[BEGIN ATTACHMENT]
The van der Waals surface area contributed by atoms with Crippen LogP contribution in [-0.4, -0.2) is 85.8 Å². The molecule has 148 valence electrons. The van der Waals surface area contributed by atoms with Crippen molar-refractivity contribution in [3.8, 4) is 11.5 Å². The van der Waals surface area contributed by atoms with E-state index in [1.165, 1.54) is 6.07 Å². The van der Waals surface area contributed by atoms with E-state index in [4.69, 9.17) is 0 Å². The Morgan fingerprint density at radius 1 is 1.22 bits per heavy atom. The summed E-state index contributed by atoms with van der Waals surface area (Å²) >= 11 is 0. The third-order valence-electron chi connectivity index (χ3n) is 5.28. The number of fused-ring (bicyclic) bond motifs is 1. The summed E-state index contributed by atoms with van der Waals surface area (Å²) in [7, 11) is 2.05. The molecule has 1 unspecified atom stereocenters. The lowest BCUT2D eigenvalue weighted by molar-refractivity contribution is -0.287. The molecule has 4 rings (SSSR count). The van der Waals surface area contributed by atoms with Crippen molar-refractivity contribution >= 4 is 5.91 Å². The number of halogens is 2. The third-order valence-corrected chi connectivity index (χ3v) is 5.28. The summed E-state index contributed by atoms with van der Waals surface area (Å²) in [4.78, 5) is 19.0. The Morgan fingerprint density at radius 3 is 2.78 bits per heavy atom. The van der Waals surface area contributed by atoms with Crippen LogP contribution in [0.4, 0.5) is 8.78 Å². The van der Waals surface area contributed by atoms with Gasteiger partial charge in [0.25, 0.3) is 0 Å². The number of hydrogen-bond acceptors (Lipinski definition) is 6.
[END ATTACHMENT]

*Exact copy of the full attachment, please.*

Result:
The van der Waals surface area contributed by atoms with Crippen LogP contribution in [-0.4, -0.2) is 85.8 Å². The molecule has 148 valence electrons. The van der Waals surface area contributed by atoms with Crippen molar-refractivity contribution in [3.8, 4) is 11.5 Å². The van der Waals surface area contributed by atoms with E-state index in [1.165, 1.54) is 6.07 Å². The van der Waals surface area contributed by atoms with E-state index in [4.69, 9.17) is 0 Å². The Morgan fingerprint density at radius 1 is 1.22 bits per heavy atom. The summed E-state index contributed by atoms with van der Waals surface area (Å²) >= 11 is 0. The third-order valence-electron chi connectivity index (χ3n) is 5.28. The number of fused-ring (bicyclic) bond motifs is 1. The summed E-state index contributed by atoms with van der Waals surface area (Å²) in [7, 11) is 2.05. The molecule has 1 unspecified atom stereocenters. The lowest BCUT2D eigenvalue weighted by molar-refractivity contribution is -0.287. The molecule has 4 rings (SSSR count). The van der Waals surface area contributed by atoms with Crippen molar-refractivity contribution >= 4 is 5.91 Å². The number of halogens is 2. The third-order valence-corrected chi connectivity index (χ3v) is 5.28. The summed E-state index contributed by atoms with van der Waals surface area (Å²) in [4.78, 5) is 19.0. The Morgan fingerprint density at radius 3 is 2.78 bits per heavy atom. The van der Waals surface area contributed by atoms with Crippen LogP contribution in [0.4, 0.5) is 8.78 Å². The van der Waals surface area contributed by atoms with Gasteiger partial charge in [0.25, 0.3) is 0 Å². The number of hydrogen-bond acceptors (Lipinski definition) is 6.